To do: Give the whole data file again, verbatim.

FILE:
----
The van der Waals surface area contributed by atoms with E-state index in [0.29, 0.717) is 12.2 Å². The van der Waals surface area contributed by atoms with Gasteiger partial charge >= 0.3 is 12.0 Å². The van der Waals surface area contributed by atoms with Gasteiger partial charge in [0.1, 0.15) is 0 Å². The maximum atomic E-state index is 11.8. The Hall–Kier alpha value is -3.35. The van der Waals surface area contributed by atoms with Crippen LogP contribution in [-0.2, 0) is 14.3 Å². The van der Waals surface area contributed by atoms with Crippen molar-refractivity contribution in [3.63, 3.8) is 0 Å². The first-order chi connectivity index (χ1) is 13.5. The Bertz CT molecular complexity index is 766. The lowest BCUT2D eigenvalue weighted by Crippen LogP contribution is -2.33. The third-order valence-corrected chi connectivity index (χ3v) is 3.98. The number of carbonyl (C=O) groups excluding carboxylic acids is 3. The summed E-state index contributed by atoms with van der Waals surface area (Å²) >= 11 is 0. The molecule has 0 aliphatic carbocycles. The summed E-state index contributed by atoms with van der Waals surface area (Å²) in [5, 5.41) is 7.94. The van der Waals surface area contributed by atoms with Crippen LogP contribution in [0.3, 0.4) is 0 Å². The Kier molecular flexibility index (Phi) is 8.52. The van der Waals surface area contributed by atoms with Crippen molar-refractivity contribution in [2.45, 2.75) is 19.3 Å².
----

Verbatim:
The van der Waals surface area contributed by atoms with E-state index in [0.29, 0.717) is 12.2 Å². The van der Waals surface area contributed by atoms with Gasteiger partial charge >= 0.3 is 12.0 Å². The van der Waals surface area contributed by atoms with Gasteiger partial charge in [0.1, 0.15) is 0 Å². The maximum atomic E-state index is 11.8. The Hall–Kier alpha value is -3.35. The van der Waals surface area contributed by atoms with Crippen LogP contribution in [-0.2, 0) is 14.3 Å². The van der Waals surface area contributed by atoms with Crippen molar-refractivity contribution in [3.63, 3.8) is 0 Å². The first-order chi connectivity index (χ1) is 13.5. The Bertz CT molecular complexity index is 766. The lowest BCUT2D eigenvalue weighted by Crippen LogP contribution is -2.33. The third-order valence-corrected chi connectivity index (χ3v) is 3.98. The number of carbonyl (C=O) groups excluding carboxylic acids is 3. The summed E-state index contributed by atoms with van der Waals surface area (Å²) >= 11 is 0. The molecule has 0 aliphatic carbocycles. The summed E-state index contributed by atoms with van der Waals surface area (Å²) in [5, 5.41) is 7.94. The van der Waals surface area contributed by atoms with Crippen LogP contribution in [0.3, 0.4) is 0 Å². The Kier molecular flexibility index (Phi) is 8.52. The van der Waals surface area contributed by atoms with Crippen molar-refractivity contribution in [2.45, 2.75) is 19.3 Å².